Above is a ‘Blue Groper’ peering at us from Cabbage Tree Bay, the marine reserve near Sydney, Australia, where a lot of the animals on this website live. A few months ago I wrote a post about the state government’s plan to allow recreational fishing in marine sanctuaries. The government announced that fishing would temporarily be allowed in most of them, and we were to wait for an announcement of new permanent rules. A lot of people protested, including hundreds of marine scientists, all the local conservation groups, and some readers on this site. (I sent in a petition, here – let me know if you’d like to be added to a new round).
So what happened? Several times we heard that the crucial meeting was happening in a few days, and an announcement would soon be made…. But it’s not come. Recently one of the conservation groups sent out an email:
[T]he growing controversy has triggered internal debates and delays. The minister for fisheries, Katrina Hodgkinson, is now having to work very hard to justify her anti-marine park position to other ministers.
A little while ago the local member of state parliament here in Manly, Mike Baird, an important player in the party currently in power, also announced that protection for Cabbage Tree Bay itself would only be removed “over my dead body.” So the news looks fairly promising at this point, and it seems likely that public protests are playing an important role. Surveys have shown that almost nobody actually wants the protections removed, other than a tiny number of “fishers and shooters,” who unfortunately hold two seats in the state parliament. One worry I have is that Katrina Hodgkinson might now let the sanctuaries remain in limbo, if she can’t get the new policy through but doesn’t want to restore protection. In that case, it will be important to make clear that this will be an issue in the next election, and the sanctuaries have not been forgotten.
If you want to write to the minister, her website is here. Better still, given the quote above, the state premier’s feedback site is here.*
[* Further update: Premier O’Farrell resigned yesterday, and has just been replaced by Mike Baird, discussed above. This might be good news for the sanctuaries.]
The bigger environmental news this week has been about whales. The International Court of Justice at the UN ruled that the Japanese whale hunt in the Antarctic Ocean should cease, as it was a commercial operation masquerading as science. The Japanese government announced today that it will abide by the ruling, at least for the Antarctic. I suspect much of the Japanese government is glad to be out of it, quietly happy to have an exit. The Antarctic whale hunt has been a public relations disaster for them for years.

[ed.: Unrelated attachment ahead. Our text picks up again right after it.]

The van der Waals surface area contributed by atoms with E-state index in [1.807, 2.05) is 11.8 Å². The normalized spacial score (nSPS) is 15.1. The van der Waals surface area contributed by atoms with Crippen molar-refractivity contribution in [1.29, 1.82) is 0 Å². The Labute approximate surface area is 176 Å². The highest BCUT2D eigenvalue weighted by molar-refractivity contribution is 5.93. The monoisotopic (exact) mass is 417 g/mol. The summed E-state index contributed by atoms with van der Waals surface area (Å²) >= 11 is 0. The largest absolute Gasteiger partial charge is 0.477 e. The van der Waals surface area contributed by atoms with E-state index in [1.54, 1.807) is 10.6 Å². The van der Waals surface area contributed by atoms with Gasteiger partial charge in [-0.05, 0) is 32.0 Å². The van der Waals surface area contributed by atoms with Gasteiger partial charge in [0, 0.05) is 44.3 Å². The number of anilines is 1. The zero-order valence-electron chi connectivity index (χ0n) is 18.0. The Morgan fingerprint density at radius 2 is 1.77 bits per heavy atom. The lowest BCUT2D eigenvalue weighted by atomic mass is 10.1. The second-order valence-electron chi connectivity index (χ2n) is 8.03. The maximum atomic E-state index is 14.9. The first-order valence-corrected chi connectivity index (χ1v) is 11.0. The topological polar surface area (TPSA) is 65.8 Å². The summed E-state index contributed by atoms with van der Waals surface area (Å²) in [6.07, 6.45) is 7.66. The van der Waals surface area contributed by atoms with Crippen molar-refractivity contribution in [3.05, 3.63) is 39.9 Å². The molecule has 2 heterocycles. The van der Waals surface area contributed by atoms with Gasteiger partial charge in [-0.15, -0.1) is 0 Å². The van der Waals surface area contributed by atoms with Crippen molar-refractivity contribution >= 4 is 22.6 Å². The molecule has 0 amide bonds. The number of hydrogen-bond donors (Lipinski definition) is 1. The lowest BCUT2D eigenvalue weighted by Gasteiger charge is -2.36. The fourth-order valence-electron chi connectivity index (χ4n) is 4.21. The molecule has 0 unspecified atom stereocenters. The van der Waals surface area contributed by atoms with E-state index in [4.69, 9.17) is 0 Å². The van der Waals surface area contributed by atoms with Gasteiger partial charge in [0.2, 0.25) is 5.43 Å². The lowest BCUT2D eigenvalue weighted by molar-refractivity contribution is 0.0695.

Credit is due to Peter Garrett, the environment minister in the previous Australian government, for his work in bringing the court case about. Much credit, too, to Sea Shepherd, the fearless and highly effective environmental group who made the whale hunt such a public relations disaster for Japan. Above is the image Sea Shepherd have on the front of their website now; they’re right to be celebrating.
Sea Shepherd have turned their attention also to another case involving Japan, the annual dolphin slaughter at Taiji, revealed in the film The Cove. In cruelty, the dolphin slaughter dwarfs the whale hunt. The awfulness of Taiji was made vivid at Cabbage Tree Bay a few months ago, when a solitary dolphin visited for a couple of days.
This is apparently a well-known dolphin, completely wild and not an escapee from captivity, who cruises up and down the coast. A ranger, Peter Bergman, described her behavior: “She goes out of her way to swim with people….. Late last week she appeared next to a surfer, tugged on his leg rope, threw seaweed in the air at him, she jumped over his surfboard and caught waves with him.”
A lot of people swam out to see her. We were told to keep our distance and not touch, and most people followed this instruction. But the dolphin herself took a liking to some individuals, especially a man with red hair. At one point I thought she was going to kiss him.
Here is a newspaper story about the dolphin visit, with another photo from the day. A detailed report about the whaling decision and its history is here. A good collection of dolphin intelligence papers is here.
A note about this site: The Giant Cuttlefish runs on an old version of WordPress and a customization of an old WordPress ‘theme’ that’s no longer being updated by its designer. As server upgrades and changes accumulate, so too do technical problems and error messages. Before long it may become unworkable, and I’ll then archive this site and start afresh with another.